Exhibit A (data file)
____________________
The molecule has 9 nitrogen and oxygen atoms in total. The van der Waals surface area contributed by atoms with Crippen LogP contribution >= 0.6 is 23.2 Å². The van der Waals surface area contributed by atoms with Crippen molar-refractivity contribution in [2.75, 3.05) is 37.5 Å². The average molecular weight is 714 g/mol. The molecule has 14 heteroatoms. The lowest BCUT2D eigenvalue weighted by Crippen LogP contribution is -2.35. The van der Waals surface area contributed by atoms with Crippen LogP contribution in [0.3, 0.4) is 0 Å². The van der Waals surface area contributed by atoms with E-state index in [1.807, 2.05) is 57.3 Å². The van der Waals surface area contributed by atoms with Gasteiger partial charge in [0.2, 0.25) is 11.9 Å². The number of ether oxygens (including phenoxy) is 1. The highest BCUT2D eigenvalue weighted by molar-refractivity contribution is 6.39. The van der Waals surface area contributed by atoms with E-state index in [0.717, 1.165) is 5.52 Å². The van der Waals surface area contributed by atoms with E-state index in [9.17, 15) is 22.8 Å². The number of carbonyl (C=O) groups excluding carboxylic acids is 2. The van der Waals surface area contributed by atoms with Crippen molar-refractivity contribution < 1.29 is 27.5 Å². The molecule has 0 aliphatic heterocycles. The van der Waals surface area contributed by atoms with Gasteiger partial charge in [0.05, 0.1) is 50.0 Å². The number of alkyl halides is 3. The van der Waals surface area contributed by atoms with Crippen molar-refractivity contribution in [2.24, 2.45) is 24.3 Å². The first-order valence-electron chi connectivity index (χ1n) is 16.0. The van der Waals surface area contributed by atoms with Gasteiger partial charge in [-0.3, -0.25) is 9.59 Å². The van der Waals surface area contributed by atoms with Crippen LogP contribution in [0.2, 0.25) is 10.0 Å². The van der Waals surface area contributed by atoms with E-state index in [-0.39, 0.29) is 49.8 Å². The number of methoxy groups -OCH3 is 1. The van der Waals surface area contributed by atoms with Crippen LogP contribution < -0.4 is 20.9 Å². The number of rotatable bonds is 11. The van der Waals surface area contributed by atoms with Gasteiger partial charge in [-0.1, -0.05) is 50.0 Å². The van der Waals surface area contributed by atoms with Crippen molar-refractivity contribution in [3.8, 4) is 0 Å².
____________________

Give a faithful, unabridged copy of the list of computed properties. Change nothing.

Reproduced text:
The molecule has 9 nitrogen and oxygen atoms in total. The van der Waals surface area contributed by atoms with Crippen LogP contribution >= 0.6 is 23.2 Å². The van der Waals surface area contributed by atoms with Crippen molar-refractivity contribution in [2.75, 3.05) is 37.5 Å². The average molecular weight is 714 g/mol. The molecule has 14 heteroatoms. The lowest BCUT2D eigenvalue weighted by Crippen LogP contribution is -2.35. The van der Waals surface area contributed by atoms with Crippen LogP contribution in [0.3, 0.4) is 0 Å². The van der Waals surface area contributed by atoms with E-state index in [1.807, 2.05) is 57.3 Å². The van der Waals surface area contributed by atoms with Gasteiger partial charge in [0.2, 0.25) is 11.9 Å². The number of ether oxygens (including phenoxy) is 1. The highest BCUT2D eigenvalue weighted by molar-refractivity contribution is 6.39. The van der Waals surface area contributed by atoms with E-state index in [0.717, 1.165) is 5.52 Å². The van der Waals surface area contributed by atoms with E-state index in [9.17, 15) is 22.8 Å². The number of carbonyl (C=O) groups excluding carboxylic acids is 2. The van der Waals surface area contributed by atoms with Crippen molar-refractivity contribution < 1.29 is 27.5 Å². The molecule has 0 aliphatic heterocycles. The van der Waals surface area contributed by atoms with Gasteiger partial charge in [0.05, 0.1) is 50.0 Å². The number of alkyl halides is 3. The van der Waals surface area contributed by atoms with Crippen molar-refractivity contribution in [2.24, 2.45) is 24.3 Å². The first-order valence-electron chi connectivity index (χ1n) is 16.0. The van der Waals surface area contributed by atoms with Gasteiger partial charge in [-0.3, -0.25) is 9.59 Å². The van der Waals surface area contributed by atoms with Crippen LogP contribution in [0.2, 0.25) is 10.0 Å². The van der Waals surface area contributed by atoms with E-state index in [-0.39, 0.29) is 49.8 Å². The number of methoxy groups -OCH3 is 1. The van der Waals surface area contributed by atoms with Crippen LogP contribution < -0.4 is 20.9 Å². The number of rotatable bonds is 11. The van der Waals surface area contributed by atoms with Gasteiger partial charge in [-0.1, -0.05) is 50.0 Å². The van der Waals surface area contributed by atoms with Crippen molar-refractivity contribution in [3.8, 4) is 0 Å².